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Car Culture Invades Beijing

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  • billt44hk <telomsha@netvigator.com>
    Car Culture Invades Beijing From the South China Morning Post 2nd January 2002 On a cold winter morning, a radio announcer alerts drivers to traffic jams on
    Message 1 of 1 , Jan 2, 2003
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      Car Culture Invades Beijing

      From the South China Morning Post 2nd January 2002

      On a cold winter morning, a radio announcer alerts drivers to
      traffic jams on the Second and Third ring roads, and at scattered
      locations across Beijing. ''Too many private cars,'' said my taxi
      driver as the traffic came to a standstill.
      He has a point. Taxis serve the public, while the private car, which
      in the last year has made alarming gains in numbers, does not.
      Unlike Los Angeles, which for better or worse grew up with the motor
      car, Beijing's traditional layout makes few concessions to the
      greedy demands of automotive life.
      There is something tragic and ugly about cars dripping oil on the
      marble paving stones of Qing dynasty courtyards, blocking crowded
      pavements, hogging bicycle lanes, and drivers constantly honking
      their horns to get people out of the way.
      While private car ownership is still rare, a newly empowered
      generation is making their presence known, like a neighbour of mine
      who has her driver use the car's horn to alert her in the morning,
      even though she leaves at the same time every day. ''If I want him
      to blow the horn in front of my door, it's my business,'' she said.
      The problem is, there are 1,000 neighbours who have to suffer the
      noise every day.
      Perhaps being the owner of something powerful, expensive and rare
      enhances a person's sense of entitlement. But an uneven distribution
      of transportation resources brings about conflict.
      There are numerous, hard-to-confirm reports of impoverished peasants
      blocking rural highways to protest about corruption. In one flare-up
      on Beijing's airport road in November, farmers who had been squeezed
      off their land demonstrated against a local official who allegedly
      pocketed their compensation money and bought three new cars.
      Although Beijing is enjoying unprecedented prosperity, it is rapidly
      becoming a city of two classes, those with cars and those without.
      Cars are more than a status symbol, they are instruments of
      dominance. When the roads are clogged, cars flood the bicycle-only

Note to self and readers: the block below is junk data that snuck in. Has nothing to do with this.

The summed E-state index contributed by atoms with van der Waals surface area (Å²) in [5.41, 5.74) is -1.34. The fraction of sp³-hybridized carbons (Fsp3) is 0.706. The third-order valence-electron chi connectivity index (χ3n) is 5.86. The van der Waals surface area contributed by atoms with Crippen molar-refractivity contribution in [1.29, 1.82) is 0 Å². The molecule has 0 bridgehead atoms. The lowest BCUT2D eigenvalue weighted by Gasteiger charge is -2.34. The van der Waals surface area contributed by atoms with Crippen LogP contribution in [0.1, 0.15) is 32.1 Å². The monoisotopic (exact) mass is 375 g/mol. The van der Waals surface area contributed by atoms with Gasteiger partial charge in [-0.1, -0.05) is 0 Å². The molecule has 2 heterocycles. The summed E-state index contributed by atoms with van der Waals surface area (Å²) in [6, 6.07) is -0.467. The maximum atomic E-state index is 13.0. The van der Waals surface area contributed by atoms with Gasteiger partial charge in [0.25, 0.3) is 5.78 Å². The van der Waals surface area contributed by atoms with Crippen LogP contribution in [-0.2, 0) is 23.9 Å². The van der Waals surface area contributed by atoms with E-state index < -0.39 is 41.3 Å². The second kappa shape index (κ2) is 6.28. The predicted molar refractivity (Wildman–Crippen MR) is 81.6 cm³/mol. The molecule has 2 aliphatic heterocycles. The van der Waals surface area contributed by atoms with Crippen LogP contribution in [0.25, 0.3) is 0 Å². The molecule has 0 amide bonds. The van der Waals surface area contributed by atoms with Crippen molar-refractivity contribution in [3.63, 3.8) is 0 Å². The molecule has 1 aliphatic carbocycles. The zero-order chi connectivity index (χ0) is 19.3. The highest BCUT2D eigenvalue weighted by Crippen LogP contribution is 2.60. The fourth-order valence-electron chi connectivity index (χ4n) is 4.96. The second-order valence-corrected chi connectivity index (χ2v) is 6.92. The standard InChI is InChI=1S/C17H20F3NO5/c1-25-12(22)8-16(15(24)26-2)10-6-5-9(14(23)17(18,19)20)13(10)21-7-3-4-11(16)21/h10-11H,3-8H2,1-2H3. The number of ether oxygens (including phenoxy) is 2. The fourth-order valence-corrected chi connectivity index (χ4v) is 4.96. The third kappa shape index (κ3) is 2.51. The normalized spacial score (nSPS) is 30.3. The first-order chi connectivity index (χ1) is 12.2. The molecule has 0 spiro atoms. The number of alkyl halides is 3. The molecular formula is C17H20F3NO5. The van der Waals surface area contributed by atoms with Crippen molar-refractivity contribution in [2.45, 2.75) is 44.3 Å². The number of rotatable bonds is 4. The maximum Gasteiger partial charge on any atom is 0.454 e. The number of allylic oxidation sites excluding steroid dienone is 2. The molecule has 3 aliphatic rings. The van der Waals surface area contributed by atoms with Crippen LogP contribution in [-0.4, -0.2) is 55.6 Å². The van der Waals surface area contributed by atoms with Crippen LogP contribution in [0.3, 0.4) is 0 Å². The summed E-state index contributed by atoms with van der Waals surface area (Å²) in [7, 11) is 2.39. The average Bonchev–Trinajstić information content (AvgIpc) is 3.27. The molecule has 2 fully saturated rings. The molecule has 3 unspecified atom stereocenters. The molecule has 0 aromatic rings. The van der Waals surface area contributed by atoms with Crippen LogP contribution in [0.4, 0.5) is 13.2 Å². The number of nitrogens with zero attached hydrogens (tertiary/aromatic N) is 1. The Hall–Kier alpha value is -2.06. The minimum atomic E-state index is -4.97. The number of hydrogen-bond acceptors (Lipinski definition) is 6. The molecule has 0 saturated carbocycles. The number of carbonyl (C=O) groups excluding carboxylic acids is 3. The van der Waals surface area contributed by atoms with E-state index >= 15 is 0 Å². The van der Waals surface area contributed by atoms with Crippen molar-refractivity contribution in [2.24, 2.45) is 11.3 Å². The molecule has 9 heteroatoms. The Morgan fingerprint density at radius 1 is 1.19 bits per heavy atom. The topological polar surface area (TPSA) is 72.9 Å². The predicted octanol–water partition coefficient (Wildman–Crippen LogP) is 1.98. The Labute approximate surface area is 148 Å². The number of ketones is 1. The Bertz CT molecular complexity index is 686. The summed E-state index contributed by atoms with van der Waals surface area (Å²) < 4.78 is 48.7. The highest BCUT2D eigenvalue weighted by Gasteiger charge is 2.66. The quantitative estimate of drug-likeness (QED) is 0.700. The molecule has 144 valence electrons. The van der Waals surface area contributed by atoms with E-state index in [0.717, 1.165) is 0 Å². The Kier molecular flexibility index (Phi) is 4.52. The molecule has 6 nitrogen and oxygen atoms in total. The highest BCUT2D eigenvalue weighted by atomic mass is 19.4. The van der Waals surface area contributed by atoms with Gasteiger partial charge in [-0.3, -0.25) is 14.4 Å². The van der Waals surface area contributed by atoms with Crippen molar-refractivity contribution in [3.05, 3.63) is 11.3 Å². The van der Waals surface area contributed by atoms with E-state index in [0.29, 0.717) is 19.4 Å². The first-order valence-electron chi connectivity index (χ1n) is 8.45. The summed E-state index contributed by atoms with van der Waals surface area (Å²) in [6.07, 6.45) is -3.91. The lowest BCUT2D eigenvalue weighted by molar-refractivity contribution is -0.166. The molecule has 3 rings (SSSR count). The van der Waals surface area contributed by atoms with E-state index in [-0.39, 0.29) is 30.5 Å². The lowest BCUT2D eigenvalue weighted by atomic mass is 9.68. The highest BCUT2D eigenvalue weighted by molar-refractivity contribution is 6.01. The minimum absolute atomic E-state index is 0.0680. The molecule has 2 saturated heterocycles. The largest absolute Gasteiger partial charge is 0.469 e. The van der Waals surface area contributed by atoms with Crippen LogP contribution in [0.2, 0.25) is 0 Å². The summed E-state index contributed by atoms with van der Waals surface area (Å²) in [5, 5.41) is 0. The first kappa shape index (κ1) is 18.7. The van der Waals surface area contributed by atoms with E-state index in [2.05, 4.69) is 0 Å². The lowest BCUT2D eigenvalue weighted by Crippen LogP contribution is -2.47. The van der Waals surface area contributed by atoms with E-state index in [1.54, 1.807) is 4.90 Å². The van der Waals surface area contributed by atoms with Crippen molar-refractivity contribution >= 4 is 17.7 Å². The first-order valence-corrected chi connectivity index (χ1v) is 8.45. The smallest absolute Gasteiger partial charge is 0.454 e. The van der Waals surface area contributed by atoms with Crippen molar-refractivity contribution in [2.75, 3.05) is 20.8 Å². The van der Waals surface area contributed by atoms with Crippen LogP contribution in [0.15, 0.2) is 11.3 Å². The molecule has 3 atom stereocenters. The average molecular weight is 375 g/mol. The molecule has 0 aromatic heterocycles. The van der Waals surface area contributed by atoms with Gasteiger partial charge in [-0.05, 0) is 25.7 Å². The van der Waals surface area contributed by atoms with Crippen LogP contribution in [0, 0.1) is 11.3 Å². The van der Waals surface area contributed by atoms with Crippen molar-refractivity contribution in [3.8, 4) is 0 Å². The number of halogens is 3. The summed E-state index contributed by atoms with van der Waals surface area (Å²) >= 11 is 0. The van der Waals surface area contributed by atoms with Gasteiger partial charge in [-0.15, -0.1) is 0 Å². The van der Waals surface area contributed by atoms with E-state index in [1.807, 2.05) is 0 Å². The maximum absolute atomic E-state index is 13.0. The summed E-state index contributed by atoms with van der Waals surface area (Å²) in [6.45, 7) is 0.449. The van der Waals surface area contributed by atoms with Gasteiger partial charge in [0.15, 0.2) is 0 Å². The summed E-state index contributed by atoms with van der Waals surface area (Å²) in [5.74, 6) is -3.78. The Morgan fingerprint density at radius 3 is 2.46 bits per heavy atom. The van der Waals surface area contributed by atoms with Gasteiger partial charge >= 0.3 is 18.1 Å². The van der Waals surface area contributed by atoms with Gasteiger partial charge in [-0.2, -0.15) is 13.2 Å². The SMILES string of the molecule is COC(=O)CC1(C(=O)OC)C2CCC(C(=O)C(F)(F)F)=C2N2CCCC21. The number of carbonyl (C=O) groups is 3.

paths, forcing riders into the gutter or on to the pavement, which
      in turn leaves pedestrians squeezed up against the wall. And you
      take your life into your own hands if you try to cross the ever-
      widening Beijing streets.
      A recent children's television show featuring a day in the life of
      traffic police officers showed children watching two officers as
      they directed the traffic on a busy road. Even with the camera crew
      and police there, drivers sped up to beat the red lights, swerving
      past pedestrians.
      On narrow streets, where high speeds are not usually possible,
      drivers use their horn constantly to clear a path.
      Why are car owners in such a rush compared with everyone else?
      Beijing's world-famous hutongs, laid out in an intricate pattern
      which is pleasing to the eye and fascinating to the walker - and
      home to countless generations before cars were invented - are being
      slashed open, if not torn down entirely, to make way for wider
      Last year, a Chinese oil company built a huge petrol station next to
      the ancient imperial retreat of Beihai Park, one of Beijing's better-
      preserved historic zones.
      ''But Americans have cars,'' cries the nationalist voice, smarting
      from countless indignities, real and imagined. ''We Chinese don't
      want to be seen as bicycle and bus-riding people. We can have cars
      China has become one of the world's largest consumers of cars,
      registering a fivefold increase in imports from Japan last year.
      Xinhua news agency promotes the line that individual car ownership
      is to be encouraged, dismissing the chorus of voices worried about
      safety, the environment and the stark inequities.
      Suddenly the private car, and the lifestyle that goes with it, is
      king. With hundreds of new vehicles hitting the roads of Beijing
      every day, the mistakes made in cities where man has become servant
      to the motor vehicle are being blindly repeated, if only out of
      vanity. In the rush to become ''civilised'', life is becoming less
      But there are glimmers of hope. Beijing still has the most generous
      bike paths of any big city in the world. Minibuses and motorcycles
      are banned from the inner city.
      In my taxi, traffic crawls haltingly, even though it is well past
      rush hour and the streets are cleared of snow. The driver tunes the
      radio to a traffic station, where the unlikely Zen-like topic
      of ''swords in the hand and swords in the mind'' is being discussed
      in relation to the new Zhang Yimou film, Hero.
      A short while later a listener calls in and skilfully applies the
      Zen sword metaphor to the knot of Beijing's traffic mess.
      ''If we do not have cars on hand, if we do not have cars on our
      mind, if we all use public transport, there will be no traffic
      Philip Cunningham is an Asia-based writer. (nakwaning@...)
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